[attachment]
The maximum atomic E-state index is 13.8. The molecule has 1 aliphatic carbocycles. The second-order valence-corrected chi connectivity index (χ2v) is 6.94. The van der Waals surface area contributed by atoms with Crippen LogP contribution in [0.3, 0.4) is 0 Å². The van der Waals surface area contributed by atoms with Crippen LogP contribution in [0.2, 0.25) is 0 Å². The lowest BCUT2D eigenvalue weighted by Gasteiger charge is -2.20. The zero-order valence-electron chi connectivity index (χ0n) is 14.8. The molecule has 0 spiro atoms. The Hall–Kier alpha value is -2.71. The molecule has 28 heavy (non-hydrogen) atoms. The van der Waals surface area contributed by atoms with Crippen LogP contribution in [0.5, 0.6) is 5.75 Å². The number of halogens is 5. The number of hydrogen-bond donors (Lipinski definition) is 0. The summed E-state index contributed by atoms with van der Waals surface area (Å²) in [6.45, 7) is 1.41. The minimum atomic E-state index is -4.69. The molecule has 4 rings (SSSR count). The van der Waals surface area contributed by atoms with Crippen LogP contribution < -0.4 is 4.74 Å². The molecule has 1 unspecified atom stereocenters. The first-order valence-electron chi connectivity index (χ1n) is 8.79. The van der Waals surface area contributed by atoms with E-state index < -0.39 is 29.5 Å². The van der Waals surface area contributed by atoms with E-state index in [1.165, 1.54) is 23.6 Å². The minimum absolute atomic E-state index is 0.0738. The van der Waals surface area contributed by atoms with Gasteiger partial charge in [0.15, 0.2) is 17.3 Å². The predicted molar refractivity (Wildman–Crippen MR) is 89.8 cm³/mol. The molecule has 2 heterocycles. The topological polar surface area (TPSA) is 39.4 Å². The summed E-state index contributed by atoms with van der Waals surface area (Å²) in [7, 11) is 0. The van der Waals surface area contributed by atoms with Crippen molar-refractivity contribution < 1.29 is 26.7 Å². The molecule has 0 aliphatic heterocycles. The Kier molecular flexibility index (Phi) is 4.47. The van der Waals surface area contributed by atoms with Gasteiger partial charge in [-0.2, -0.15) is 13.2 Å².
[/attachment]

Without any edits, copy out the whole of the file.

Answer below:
The maximum atomic E-state index is 13.8. The molecule has 1 aliphatic carbocycles. The second-order valence-corrected chi connectivity index (χ2v) is 6.94. The van der Waals surface area contributed by atoms with Crippen LogP contribution in [0.3, 0.4) is 0 Å². The van der Waals surface area contributed by atoms with Crippen LogP contribution in [0.2, 0.25) is 0 Å². The lowest BCUT2D eigenvalue weighted by Gasteiger charge is -2.20. The zero-order valence-electron chi connectivity index (χ0n) is 14.8. The molecule has 0 spiro atoms. The Hall–Kier alpha value is -2.71. The molecule has 28 heavy (non-hydrogen) atoms. The van der Waals surface area contributed by atoms with Crippen LogP contribution in [0.5, 0.6) is 5.75 Å². The number of halogens is 5. The number of hydrogen-bond donors (Lipinski definition) is 0. The summed E-state index contributed by atoms with van der Waals surface area (Å²) in [6.45, 7) is 1.41. The minimum atomic E-state index is -4.69. The molecule has 4 rings (SSSR count). The van der Waals surface area contributed by atoms with Crippen LogP contribution < -0.4 is 4.74 Å². The molecule has 1 unspecified atom stereocenters. The first-order valence-electron chi connectivity index (χ1n) is 8.79. The van der Waals surface area contributed by atoms with E-state index < -0.39 is 29.5 Å². The van der Waals surface area contributed by atoms with E-state index in [1.165, 1.54) is 23.6 Å². The minimum absolute atomic E-state index is 0.0738. The van der Waals surface area contributed by atoms with Gasteiger partial charge in [0.15, 0.2) is 17.3 Å². The predicted molar refractivity (Wildman–Crippen MR) is 89.8 cm³/mol. The molecule has 2 heterocycles. The topological polar surface area (TPSA) is 39.4 Å². The summed E-state index contributed by atoms with van der Waals surface area (Å²) in [7, 11) is 0. The van der Waals surface area contributed by atoms with Crippen molar-refractivity contribution < 1.29 is 26.7 Å². The molecule has 0 aliphatic heterocycles. The Kier molecular flexibility index (Phi) is 4.47. The van der Waals surface area contributed by atoms with Gasteiger partial charge in [-0.2, -0.15) is 13.2 Å².